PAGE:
Plague Of Cyprian

This horrific discovery was made at the same time the great city of Luxor was being excavated. This occurred between 1997 and 2012 at a funerary site in ancient Thebes, where a group of archaeologists were working. 'The Plague of Cyprian’ was the name given to a pandemic, probably of smallpox, that afflicted the Roman Empire from AD 250 onwards during the larger Crisis of the Third Century.

Entrance to the Luxor Temple in Egypt (CC BY-SA 4.0)

According to pottery, the complex came about when the whole Roman Empire was infected by a mysterious plague which took the life of many around the third century AD. From 250 to 266, 5000 people were said to have died in Rome. As Pontius of Carthage, Cyprian’s biographer said, this dreadful plague brought an excessive destruction from a hateful disease and invaded each and every house.

This discovery was the basis for further studies of hemorrhagic fever like Ebola and contributed the world’s medical field.

All of the mentioned discoveries made an impact on the world and its development from the ancient times to what we know it now. Each of the revelations greatly contributed and advanced the world of education and science. Every single day humanity establishes ways to progress and thrive and in a way – we are making a history right now!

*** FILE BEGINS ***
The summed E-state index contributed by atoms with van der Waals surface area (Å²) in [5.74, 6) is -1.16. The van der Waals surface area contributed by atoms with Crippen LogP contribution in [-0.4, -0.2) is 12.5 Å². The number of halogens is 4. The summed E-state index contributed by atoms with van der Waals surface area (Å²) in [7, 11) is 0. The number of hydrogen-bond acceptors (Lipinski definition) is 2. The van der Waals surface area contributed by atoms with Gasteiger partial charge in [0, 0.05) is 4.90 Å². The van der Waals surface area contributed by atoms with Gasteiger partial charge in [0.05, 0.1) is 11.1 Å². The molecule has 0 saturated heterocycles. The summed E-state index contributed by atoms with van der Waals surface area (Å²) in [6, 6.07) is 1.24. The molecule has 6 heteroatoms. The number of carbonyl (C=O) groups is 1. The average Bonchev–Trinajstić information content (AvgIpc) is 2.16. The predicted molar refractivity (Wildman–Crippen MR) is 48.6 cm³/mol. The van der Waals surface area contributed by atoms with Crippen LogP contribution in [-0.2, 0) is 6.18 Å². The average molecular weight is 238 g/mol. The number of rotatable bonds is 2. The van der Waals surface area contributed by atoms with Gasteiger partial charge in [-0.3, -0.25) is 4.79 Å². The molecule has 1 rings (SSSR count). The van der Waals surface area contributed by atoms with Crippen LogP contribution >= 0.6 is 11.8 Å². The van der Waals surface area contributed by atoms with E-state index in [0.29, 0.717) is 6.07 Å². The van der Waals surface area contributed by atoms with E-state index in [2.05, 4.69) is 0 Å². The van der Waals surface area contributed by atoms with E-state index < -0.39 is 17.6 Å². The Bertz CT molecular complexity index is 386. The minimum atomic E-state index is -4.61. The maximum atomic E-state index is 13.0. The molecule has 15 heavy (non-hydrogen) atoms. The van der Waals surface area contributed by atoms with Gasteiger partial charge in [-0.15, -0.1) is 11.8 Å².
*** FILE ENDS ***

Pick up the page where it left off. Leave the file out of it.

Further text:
References:

Billock, Jennifer, ‘See the Most Northerly Active Sand Dunes in the World’
Available at: http://www.smithsonianmag.com/travel/see-most-northerly-sand-dunes-world-180964704/#daKqi7YwH4rJHKsp.99

David Crossland, ‘Howard Carter 'stole from tomb of Tutankhamen'

Available at: https://www.thenational.ae/world/europe/howard-carter-stole-from-tomb-of-tutankhamen-1.532457

Ptolemy V Epiphanes, Encyclopeadia Britannica.

Available at: https://www.britannica.com/biography/Ptolemy-V-Epiphanes

Grenfell, Bernard P. (Bernard Pyne), 1869-1926; Hunt, Arthur S. (Arthur Surridge), 1871-1934, Full text of "The Oxyrhynchus papyri"